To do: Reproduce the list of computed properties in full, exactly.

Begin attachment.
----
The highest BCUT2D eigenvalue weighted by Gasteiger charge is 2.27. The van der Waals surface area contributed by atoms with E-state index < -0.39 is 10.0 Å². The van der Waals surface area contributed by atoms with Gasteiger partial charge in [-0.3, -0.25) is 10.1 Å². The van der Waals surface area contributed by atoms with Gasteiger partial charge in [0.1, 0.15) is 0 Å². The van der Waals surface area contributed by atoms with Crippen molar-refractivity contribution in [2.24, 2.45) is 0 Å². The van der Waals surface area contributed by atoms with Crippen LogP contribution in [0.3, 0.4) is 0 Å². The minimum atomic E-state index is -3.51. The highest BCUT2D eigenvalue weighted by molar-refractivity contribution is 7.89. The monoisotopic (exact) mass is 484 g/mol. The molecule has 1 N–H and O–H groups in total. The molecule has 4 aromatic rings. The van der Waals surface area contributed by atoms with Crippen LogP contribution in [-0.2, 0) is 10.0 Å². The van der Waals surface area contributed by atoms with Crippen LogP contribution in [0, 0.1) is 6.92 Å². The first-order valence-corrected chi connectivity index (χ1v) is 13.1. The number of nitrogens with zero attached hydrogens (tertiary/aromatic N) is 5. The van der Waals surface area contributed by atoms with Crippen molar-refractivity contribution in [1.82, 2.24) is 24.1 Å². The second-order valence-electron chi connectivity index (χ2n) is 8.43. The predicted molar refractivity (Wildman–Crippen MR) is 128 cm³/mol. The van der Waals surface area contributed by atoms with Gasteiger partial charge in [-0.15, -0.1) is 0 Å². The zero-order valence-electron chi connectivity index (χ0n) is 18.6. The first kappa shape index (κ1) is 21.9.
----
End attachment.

The highest BCUT2D eigenvalue weighted by Gasteiger charge is 2.27. The van der Waals surface area contributed by atoms with E-state index < -0.39 is 10.0 Å². The van der Waals surface area contributed by atoms with Gasteiger partial charge in [-0.3, -0.25) is 10.1 Å². The van der Waals surface area contributed by atoms with Gasteiger partial charge in [0.1, 0.15) is 0 Å². The van der Waals surface area contributed by atoms with Crippen molar-refractivity contribution in [2.24, 2.45) is 0 Å². The van der Waals surface area contributed by atoms with Crippen LogP contribution in [0.3, 0.4) is 0 Å². The minimum atomic E-state index is -3.51. The highest BCUT2D eigenvalue weighted by molar-refractivity contribution is 7.89. The monoisotopic (exact) mass is 484 g/mol. The molecule has 1 N–H and O–H groups in total. The molecule has 4 aromatic rings. The van der Waals surface area contributed by atoms with Crippen LogP contribution in [-0.2, 0) is 10.0 Å². The van der Waals surface area contributed by atoms with Crippen LogP contribution in [0, 0.1) is 6.92 Å². The first-order valence-corrected chi connectivity index (χ1v) is 13.1. The number of nitrogens with zero attached hydrogens (tertiary/aromatic N) is 5. The van der Waals surface area contributed by atoms with Crippen molar-refractivity contribution in [1.82, 2.24) is 24.1 Å². The second-order valence-electron chi connectivity index (χ2n) is 8.43. The predicted molar refractivity (Wildman–Crippen MR) is 128 cm³/mol. The van der Waals surface area contributed by atoms with Gasteiger partial charge in [-0.15, -0.1) is 0 Å². The zero-order valence-electron chi connectivity index (χ0n) is 18.6. The first kappa shape index (κ1) is 21.9.